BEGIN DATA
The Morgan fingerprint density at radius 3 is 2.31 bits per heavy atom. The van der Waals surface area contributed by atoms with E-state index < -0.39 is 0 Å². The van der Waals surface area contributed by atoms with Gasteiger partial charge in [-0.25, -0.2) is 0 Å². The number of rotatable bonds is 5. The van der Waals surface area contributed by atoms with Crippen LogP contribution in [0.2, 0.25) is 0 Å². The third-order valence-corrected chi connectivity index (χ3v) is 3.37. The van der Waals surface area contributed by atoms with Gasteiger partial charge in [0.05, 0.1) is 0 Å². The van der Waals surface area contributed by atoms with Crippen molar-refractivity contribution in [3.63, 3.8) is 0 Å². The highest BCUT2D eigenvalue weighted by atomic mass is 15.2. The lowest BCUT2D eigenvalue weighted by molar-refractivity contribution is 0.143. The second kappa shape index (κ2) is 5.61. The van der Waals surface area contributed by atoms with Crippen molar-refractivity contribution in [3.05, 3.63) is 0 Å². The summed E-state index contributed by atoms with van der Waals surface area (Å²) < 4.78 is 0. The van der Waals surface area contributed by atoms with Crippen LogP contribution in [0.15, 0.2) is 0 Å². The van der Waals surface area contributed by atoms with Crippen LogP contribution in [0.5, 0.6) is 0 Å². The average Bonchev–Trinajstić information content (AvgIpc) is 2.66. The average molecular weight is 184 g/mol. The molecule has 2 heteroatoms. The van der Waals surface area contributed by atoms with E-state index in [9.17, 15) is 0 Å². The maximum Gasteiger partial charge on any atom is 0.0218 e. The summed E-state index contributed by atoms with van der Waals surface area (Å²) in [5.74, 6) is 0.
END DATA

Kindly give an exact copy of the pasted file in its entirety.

The Morgan fingerprint density at radius 3 is 2.31 bits per heavy atom. The van der Waals surface area contributed by atoms with E-state index < -0.39 is 0 Å². The van der Waals surface area contributed by atoms with Gasteiger partial charge in [-0.25, -0.2) is 0 Å². The number of rotatable bonds is 5. The van der Waals surface area contributed by atoms with Crippen LogP contribution in [0.2, 0.25) is 0 Å². The third-order valence-corrected chi connectivity index (χ3v) is 3.37. The van der Waals surface area contributed by atoms with Gasteiger partial charge in [0.05, 0.1) is 0 Å². The van der Waals surface area contributed by atoms with Crippen molar-refractivity contribution in [3.63, 3.8) is 0 Å². The highest BCUT2D eigenvalue weighted by atomic mass is 15.2. The lowest BCUT2D eigenvalue weighted by molar-refractivity contribution is 0.143. The second kappa shape index (κ2) is 5.61. The van der Waals surface area contributed by atoms with Crippen molar-refractivity contribution in [3.05, 3.63) is 0 Å². The summed E-state index contributed by atoms with van der Waals surface area (Å²) < 4.78 is 0. The van der Waals surface area contributed by atoms with Crippen LogP contribution in [0.15, 0.2) is 0 Å². The van der Waals surface area contributed by atoms with Crippen LogP contribution in [0.5, 0.6) is 0 Å². The average Bonchev–Trinajstić information content (AvgIpc) is 2.66. The average molecular weight is 184 g/mol. The molecule has 2 heteroatoms. The van der Waals surface area contributed by atoms with E-state index in [9.17, 15) is 0 Å². The maximum Gasteiger partial charge on any atom is 0.0218 e. The summed E-state index contributed by atoms with van der Waals surface area (Å²) in [5.74, 6) is 0.